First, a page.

It is generally accepted that surgeons may achieve more accurate and precise placement of implants using TA-THA. It is unclear whether improved positioning translates into improved clinical outcomes, whether certain subsets of patients benefit from intraoperative technology over conventional techniques, and whether there is improvement in long-term implant survivorship with the use of advanced technology during surgery.[6,9,12,25–27]
Interestingly, TA-THA has not been universally adopted. In the NSQIP data set from 2010 to 2018, only 1.3% of the patients underwent THA with some type of navigation or robotic system. One previous study of the National Inpatient Sample (NIS) database found that the utilization rate of TA-THA gradually increased from 0.1% in 2005 to 3.0% in 2014. Another study of hip and knee arthroplasty procedures in a New York State Payor database found that the utilization of TA-THA increased from 0.5% to 5.2% between 2008 and 2015. Although there is a notable discrepancy between NSQIP and other databases, the overall utilization rate remains relatively low for THA.
Among NSQIP participating hospitals, there were notable differences in the overall racial demographic makeup between the TA-THA and U-THA cohorts. In the TA-THA cohort, White, Hispanic, and Black/African American patients were overrepresented and Asian and Native American patients were underrepresented compared with the U-THA cohort. This indicates that there are some slight, but notable racial differences in the allocation of TA-THA across the US health system. These results differ from those reported from the NIS database, in which Hispanic patients were more likely and Black patients were less likely to undergo TA-THA as compared with White patients. It was noted that patients from western regions of the United States were more likely than those from the northeast to receive TA-THA. Nevertheless, several authors have suggested that socioeconomic factors and patient income markedly affect the likelihood of undergoing TA-THA as well.[16,28,29] Our analysis is somewhat limited in this regard because of the constraints of the NSQIP database, which lacks hospital and geographic data.
To date, this is the largest study to examine differences in surgical time between TA-THA and U-THA. Although previous studies yielded mixed results as to whether TA-THA is associated with increased surgical time,[5,6,20,30–32] we unsurprisingly found that the mean surgical time for TA-THA was markedly greater than that of U-THA by approximately 10 minutes. This result is likely clinically meaningful, especially in the context of high-volume adult reconstruction hip surgeons, and most likely manifests from registering bony landmarks, interpreting intraoperative data, and adjusting implant positions accordingly. However, our findings indicate that TA-THA operators became more efficient during the years of study. The differences in mean surgical times between groups narrowed from 36 minutes in 2010 to 15 minutes in 2018, suggesting that hospital systems along with the surgeons performing TA-THA have become more efficient over time because they emerged from their initial learning curve or that the technology itself has substantially improved and become more efficient over time.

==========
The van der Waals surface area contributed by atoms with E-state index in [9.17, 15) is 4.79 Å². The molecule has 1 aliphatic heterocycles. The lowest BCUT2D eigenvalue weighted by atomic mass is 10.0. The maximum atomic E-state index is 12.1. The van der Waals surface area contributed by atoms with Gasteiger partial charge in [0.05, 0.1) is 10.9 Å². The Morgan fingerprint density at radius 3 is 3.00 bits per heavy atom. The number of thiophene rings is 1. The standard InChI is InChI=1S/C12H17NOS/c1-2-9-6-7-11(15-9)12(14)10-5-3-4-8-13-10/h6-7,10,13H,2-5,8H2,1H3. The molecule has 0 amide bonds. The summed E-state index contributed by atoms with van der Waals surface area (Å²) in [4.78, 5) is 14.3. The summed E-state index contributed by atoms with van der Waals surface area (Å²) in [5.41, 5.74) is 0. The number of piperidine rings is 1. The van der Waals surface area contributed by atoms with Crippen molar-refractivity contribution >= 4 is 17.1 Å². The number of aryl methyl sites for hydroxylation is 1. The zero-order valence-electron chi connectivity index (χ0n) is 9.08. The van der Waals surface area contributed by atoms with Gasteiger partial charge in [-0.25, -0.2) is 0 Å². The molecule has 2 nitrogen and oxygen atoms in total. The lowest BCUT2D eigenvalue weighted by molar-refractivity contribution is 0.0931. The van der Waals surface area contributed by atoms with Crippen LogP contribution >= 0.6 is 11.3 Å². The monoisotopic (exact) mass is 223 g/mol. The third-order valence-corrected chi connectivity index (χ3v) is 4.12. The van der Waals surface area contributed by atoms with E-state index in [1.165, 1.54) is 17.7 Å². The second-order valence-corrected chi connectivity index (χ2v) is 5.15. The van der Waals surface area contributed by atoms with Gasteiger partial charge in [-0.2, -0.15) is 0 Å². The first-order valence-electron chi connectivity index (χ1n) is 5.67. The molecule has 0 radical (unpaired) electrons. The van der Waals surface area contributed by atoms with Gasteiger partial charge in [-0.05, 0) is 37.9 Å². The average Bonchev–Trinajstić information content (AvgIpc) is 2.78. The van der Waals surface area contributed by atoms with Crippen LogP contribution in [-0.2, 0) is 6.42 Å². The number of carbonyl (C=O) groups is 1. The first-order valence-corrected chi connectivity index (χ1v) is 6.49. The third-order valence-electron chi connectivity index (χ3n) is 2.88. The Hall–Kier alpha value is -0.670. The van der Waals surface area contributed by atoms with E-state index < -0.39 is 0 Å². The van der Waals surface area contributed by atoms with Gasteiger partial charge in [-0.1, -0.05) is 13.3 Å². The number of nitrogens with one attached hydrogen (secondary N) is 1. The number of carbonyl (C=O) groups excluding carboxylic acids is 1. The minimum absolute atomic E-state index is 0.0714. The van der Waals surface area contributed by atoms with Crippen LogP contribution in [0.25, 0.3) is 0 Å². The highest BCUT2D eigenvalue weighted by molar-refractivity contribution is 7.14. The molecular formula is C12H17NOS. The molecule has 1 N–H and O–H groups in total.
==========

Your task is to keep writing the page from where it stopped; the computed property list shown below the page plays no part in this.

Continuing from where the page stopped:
In examining inpatient variables, we found that TA-THA patients had a markedly shorter LOS as compared with U-THA patients. In the existing literature, the association between TA-THA and shorter LOS is unclear. Although several studies support this finding,[6,8,28,33] an NIS database analysis consisting of patients undergoing THA from 2005 to 2014 found no association. In our analysis, patients in the TA-THA cohort were more likely to be discharged home as compared with the U-THA cohort, which is consistent with the prior literature. By performing propensity score matching, our analysis further indicates that patients undergoing surgery using computer assistance benefit from shorter LOS and improved home discharge rates. Notably, institutions financially capable of supporting robotic and/or navigation technology may also have more robust perioperative protocols, same-day surgery programs, and physical therapy resources, possibly leading to improved inpatient outcomes as well.
Although overall major complication rates did not markedly differ between the two groups, TA-THA patients had markedly lower postoperative transfusion rates compared with U-THA patients. Previous studies examining total knee arthroplasty in the NSQIP database recorded similar findings, but no previous study of TA-THA has noted this finding or differences in blood loss between the two groups. In addition, TA-THA had higher postoperative readmission rates as compared with U-THA. Additional analysis revealed that patients in the TA-THA cohort were readmitted at higher rates for gastrointestinal complaints and THA implant complication or dislocation. In manually reviewing the diagnosis codes of readmitted patients, it was difficult to determine whether certain readmissions were due to dislocations or issues with THA implant. Nevertheless, the differences in readmission for medical reasons may be related to a markedly higher number of patients being discharged home in the TA-THA group. Revision surgery and mortality rates did not differ between groups, although patients undergoing TA-THA had a higher rate of unrelated operations in 30 days after THA.